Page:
Two things worked from the start: Tuoi’s light, elegant Vietnamese dishes where fresh seafood, organic chicken and beef ingredients are accentuated rather than drowned by the primary flavours of fish sauce, lime juice, chilli, ginger, galangal and turmeric; and the fact that Grant has accumulated one of the biggest and best cellars of Australian and European wines in Australia. In fact, Ferment Asian was recently awarded three glasses in Gourmet Traveller Wine’s Wine List of the Year Award.
Our favourites are the Hanoi spring rolls bundled in fresh mint and coriander, and Barossa Hampshire pork belly – but the best advice we can give is ask for the Chef’s Tasting Menu of seven shared dishes, then sit back, enjoy a Saigon 333 beer and peruse the 92-page wine list.
For a romantic, white tablecloth dinner in gentle, soothing surrounds with superb food, Appellation defies every presumption about hotel restaurants.
But then The Louise, where Appellation nestles, is not just any hotel – it is one of the Luxury Lodges of Australia and a member of the Relais et Châteaux network of small boutique hotels.
The menu is locally sourced wherever possible and is a showcase of the Barossa's regional cuisine with fastidiously presented dishes such as local Berkshire pork with pickled carrot and cucumber and Hutton Vale lamb raised by local farming family The Angas'.
The wine list is also a virtual tour of the region's wineries and the staff will happily provide recommendations for cellar door visits and special tasting experiences.
Come early for a cocktail in the bar or stay the night so you only have to stumble a few metres to your luxury suite!
If you'd prefer something quick and delicious, you can also dine in the bar Monday to Friday. Their burgers are mouth-watering and very reasonably priced.
Locals and visitors alike love stopping for a light shared lunch at the stunning Harvest Kitchen.
Sitting at the foot of the hills between Angaston and Tanunda, this stylish yet relaxed family friendly restaurant is also home to the Artisans of Barossa cellar door, a conglomerate of excellent small producers from all over the Barossa.
Owned and operated by former MasterChef finalist Tracy Collins and her business partners Pete Little and Alex Potarzycki, Harvest Kitchen delivers consistently high quality, generous, seasonal and flavoursome food in a friendly and relaxed environment.
Their shared plates feature everything from baby beetroots with Persian feta, watercress and fresh horseradish, to beef carpaccio with red onion, gribiche and pickled radish. Make sure you try their famous pop-corn ice-cream and stay to taste wines from some of the regions finest small producers.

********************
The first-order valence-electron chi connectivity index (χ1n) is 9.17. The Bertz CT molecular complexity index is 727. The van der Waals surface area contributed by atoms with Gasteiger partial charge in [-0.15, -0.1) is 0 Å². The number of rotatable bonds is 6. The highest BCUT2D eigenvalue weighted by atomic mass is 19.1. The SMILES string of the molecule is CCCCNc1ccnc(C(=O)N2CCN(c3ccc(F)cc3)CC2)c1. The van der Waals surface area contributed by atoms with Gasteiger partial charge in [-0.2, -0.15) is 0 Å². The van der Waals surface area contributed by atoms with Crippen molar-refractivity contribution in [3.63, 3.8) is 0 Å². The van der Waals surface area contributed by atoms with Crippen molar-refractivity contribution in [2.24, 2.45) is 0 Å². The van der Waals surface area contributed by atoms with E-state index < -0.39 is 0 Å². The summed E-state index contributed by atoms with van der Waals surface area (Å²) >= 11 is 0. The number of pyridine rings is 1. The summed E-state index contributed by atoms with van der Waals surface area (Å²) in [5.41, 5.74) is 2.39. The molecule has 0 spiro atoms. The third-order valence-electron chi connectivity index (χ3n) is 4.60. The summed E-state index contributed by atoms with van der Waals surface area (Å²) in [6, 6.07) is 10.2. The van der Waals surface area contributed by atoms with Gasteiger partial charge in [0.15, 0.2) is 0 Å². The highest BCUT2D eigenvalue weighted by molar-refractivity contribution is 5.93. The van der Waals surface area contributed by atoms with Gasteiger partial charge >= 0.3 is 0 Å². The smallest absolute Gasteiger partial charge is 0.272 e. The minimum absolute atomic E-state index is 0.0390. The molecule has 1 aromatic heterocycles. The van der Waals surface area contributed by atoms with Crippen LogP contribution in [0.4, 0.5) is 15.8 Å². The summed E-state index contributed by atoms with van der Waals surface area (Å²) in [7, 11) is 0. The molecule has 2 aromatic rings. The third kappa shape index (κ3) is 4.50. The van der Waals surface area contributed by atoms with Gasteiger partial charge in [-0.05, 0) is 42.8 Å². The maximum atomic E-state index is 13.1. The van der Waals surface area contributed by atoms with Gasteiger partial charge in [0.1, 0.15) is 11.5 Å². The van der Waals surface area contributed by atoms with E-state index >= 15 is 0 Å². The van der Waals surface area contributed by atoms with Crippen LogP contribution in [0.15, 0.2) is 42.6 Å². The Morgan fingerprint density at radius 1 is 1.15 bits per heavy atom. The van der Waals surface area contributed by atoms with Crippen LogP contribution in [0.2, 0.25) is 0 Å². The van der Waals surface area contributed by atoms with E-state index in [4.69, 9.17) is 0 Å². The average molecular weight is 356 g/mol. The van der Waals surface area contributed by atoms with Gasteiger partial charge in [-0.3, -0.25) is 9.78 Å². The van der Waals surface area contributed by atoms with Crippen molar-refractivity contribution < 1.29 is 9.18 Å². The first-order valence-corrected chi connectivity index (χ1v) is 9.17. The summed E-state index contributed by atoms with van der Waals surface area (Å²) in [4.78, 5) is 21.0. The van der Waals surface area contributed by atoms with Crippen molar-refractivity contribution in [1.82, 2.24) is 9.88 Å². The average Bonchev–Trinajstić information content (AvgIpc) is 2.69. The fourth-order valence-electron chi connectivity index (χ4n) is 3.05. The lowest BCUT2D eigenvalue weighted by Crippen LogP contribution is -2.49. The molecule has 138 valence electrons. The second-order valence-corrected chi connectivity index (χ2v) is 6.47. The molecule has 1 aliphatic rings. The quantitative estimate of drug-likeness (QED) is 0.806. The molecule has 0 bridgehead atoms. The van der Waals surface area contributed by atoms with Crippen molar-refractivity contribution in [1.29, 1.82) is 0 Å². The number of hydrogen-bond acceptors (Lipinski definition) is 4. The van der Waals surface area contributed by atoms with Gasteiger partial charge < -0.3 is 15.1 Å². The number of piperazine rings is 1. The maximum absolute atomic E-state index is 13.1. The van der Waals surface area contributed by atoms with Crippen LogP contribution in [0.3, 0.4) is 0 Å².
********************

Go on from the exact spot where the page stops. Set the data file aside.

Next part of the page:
The Barossa Farmer’s Market doesn’t have stuffed toys, or leather hats or hand knitted beanies. It’s all about local regional produce fresh from the paddock or garden, a window on a continuing food tradition that dates back to European settlement in the 1840s.
We love the slightly imperfect, deliciously organic apples and pears, the home-baked sourdough and pastries still warm from the oven, the locally-raised, grass-fed meat, fresh milk and cream, honey, extra virgin olive oil…and loads more.
But it’s the breakfast that makes getting out of bed at 7am on a Saturday morning worthwhile – $11 buys you an Eleni Handmade bun packed with Gumshire bacon, Waechter’s free-range egg, caramelized onion, baby spinach, and any chutney or relish you like…and wash it down with a Bean Addiction fresh roasted coffee!
It doesn’t get any better than that on a fresh winter’s morning in Angaston.
The Eden Valley Hotel is a classic Australian country pub with big verandas to sit under in summer, and roaring fires to sit by in winter.
Much to our delight, it was recently purchased by Cassaly Fitzgerald, who grew up in the old pub many years ago, as the daughter of the Eden Valley Hotel’s former publicans.
A Barossa girl through and through, Cassaly is a highly educated Sommelier, with previous roles including front-of-house stints at local wineries and restaurants, most notably at Appellation, where she was heavily involved in guiding their award-winning wine list.
We expect great things from her recent take-over of this classic pub, with her refreshed menu already featuring deliciously warming winter pub meals like apple cider roast pork hock, and an 18 hour scotch fillet.